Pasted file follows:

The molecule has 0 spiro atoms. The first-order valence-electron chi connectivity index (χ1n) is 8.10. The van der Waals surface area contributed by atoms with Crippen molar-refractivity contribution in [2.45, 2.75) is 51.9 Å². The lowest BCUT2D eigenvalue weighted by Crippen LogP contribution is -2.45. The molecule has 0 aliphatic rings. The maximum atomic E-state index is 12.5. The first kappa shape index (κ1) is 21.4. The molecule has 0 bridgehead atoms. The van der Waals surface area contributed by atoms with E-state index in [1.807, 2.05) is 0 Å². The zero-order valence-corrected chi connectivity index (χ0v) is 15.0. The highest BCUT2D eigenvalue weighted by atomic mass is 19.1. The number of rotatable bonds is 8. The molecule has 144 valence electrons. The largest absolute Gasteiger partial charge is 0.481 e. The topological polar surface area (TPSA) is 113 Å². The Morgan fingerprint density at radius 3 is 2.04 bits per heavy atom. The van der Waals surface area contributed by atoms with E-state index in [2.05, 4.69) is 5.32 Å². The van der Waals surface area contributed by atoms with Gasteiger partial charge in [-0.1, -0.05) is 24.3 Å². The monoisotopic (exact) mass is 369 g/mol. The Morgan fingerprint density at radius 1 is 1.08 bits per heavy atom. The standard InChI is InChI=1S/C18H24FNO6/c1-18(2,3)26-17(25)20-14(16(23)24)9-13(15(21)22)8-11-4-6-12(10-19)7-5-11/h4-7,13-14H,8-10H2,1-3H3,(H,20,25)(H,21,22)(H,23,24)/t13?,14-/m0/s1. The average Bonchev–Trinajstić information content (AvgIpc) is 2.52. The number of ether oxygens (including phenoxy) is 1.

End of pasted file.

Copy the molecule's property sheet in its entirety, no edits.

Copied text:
The molecule has 0 spiro atoms. The first-order valence-electron chi connectivity index (χ1n) is 8.10. The van der Waals surface area contributed by atoms with Crippen molar-refractivity contribution in [2.45, 2.75) is 51.9 Å². The lowest BCUT2D eigenvalue weighted by Crippen LogP contribution is -2.45. The molecule has 0 aliphatic rings. The maximum atomic E-state index is 12.5. The first kappa shape index (κ1) is 21.4. The molecule has 0 bridgehead atoms. The van der Waals surface area contributed by atoms with E-state index in [1.807, 2.05) is 0 Å². The zero-order valence-corrected chi connectivity index (χ0v) is 15.0. The highest BCUT2D eigenvalue weighted by atomic mass is 19.1. The number of rotatable bonds is 8. The molecule has 144 valence electrons. The largest absolute Gasteiger partial charge is 0.481 e. The topological polar surface area (TPSA) is 113 Å². The Morgan fingerprint density at radius 3 is 2.04 bits per heavy atom. The van der Waals surface area contributed by atoms with E-state index in [2.05, 4.69) is 5.32 Å². The van der Waals surface area contributed by atoms with Gasteiger partial charge in [-0.1, -0.05) is 24.3 Å². The monoisotopic (exact) mass is 369 g/mol. The Morgan fingerprint density at radius 1 is 1.08 bits per heavy atom. The standard InChI is InChI=1S/C18H24FNO6/c1-18(2,3)26-17(25)20-14(16(23)24)9-13(15(21)22)8-11-4-6-12(10-19)7-5-11/h4-7,13-14H,8-10H2,1-3H3,(H,20,25)(H,21,22)(H,23,24)/t13?,14-/m0/s1. The average Bonchev–Trinajstić information content (AvgIpc) is 2.52. The number of ether oxygens (including phenoxy) is 1.